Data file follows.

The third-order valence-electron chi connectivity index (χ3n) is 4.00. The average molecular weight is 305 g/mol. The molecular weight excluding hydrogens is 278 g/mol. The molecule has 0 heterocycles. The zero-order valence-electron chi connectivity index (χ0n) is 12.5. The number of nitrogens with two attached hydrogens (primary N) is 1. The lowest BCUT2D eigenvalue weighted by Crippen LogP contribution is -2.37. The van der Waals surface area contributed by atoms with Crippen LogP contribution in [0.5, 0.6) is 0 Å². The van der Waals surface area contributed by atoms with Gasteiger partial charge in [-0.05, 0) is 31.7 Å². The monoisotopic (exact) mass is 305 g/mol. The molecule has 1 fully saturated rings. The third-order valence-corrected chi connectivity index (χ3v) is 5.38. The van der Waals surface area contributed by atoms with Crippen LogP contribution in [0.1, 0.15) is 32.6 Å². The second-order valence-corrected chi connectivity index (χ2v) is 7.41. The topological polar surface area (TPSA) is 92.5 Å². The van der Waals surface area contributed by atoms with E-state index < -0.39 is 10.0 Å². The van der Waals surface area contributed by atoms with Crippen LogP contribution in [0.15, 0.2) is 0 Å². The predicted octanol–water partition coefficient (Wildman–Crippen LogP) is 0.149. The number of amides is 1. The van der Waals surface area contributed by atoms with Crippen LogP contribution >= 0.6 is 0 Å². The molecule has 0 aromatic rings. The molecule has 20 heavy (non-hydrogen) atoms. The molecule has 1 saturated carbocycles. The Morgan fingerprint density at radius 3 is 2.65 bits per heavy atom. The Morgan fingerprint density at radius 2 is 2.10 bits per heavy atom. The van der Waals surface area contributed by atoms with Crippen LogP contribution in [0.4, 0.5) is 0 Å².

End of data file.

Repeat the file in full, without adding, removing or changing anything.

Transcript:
The third-order valence-electron chi connectivity index (χ3n) is 4.00. The average molecular weight is 305 g/mol. The molecular weight excluding hydrogens is 278 g/mol. The molecule has 0 heterocycles. The zero-order valence-electron chi connectivity index (χ0n) is 12.5. The number of nitrogens with two attached hydrogens (primary N) is 1. The lowest BCUT2D eigenvalue weighted by Crippen LogP contribution is -2.37. The van der Waals surface area contributed by atoms with Crippen LogP contribution in [0.5, 0.6) is 0 Å². The van der Waals surface area contributed by atoms with Gasteiger partial charge in [-0.05, 0) is 31.7 Å². The monoisotopic (exact) mass is 305 g/mol. The molecule has 1 fully saturated rings. The third-order valence-corrected chi connectivity index (χ3v) is 5.38. The van der Waals surface area contributed by atoms with Crippen LogP contribution in [0.1, 0.15) is 32.6 Å². The second-order valence-corrected chi connectivity index (χ2v) is 7.41. The topological polar surface area (TPSA) is 92.5 Å². The van der Waals surface area contributed by atoms with E-state index < -0.39 is 10.0 Å². The van der Waals surface area contributed by atoms with Crippen LogP contribution in [0.15, 0.2) is 0 Å². The predicted octanol–water partition coefficient (Wildman–Crippen LogP) is 0.149. The number of amides is 1. The van der Waals surface area contributed by atoms with Crippen LogP contribution >= 0.6 is 0 Å². The molecule has 0 aromatic rings. The molecule has 20 heavy (non-hydrogen) atoms. The molecule has 1 saturated carbocycles. The Morgan fingerprint density at radius 3 is 2.65 bits per heavy atom. The Morgan fingerprint density at radius 2 is 2.10 bits per heavy atom. The van der Waals surface area contributed by atoms with Crippen LogP contribution in [0.4, 0.5) is 0 Å².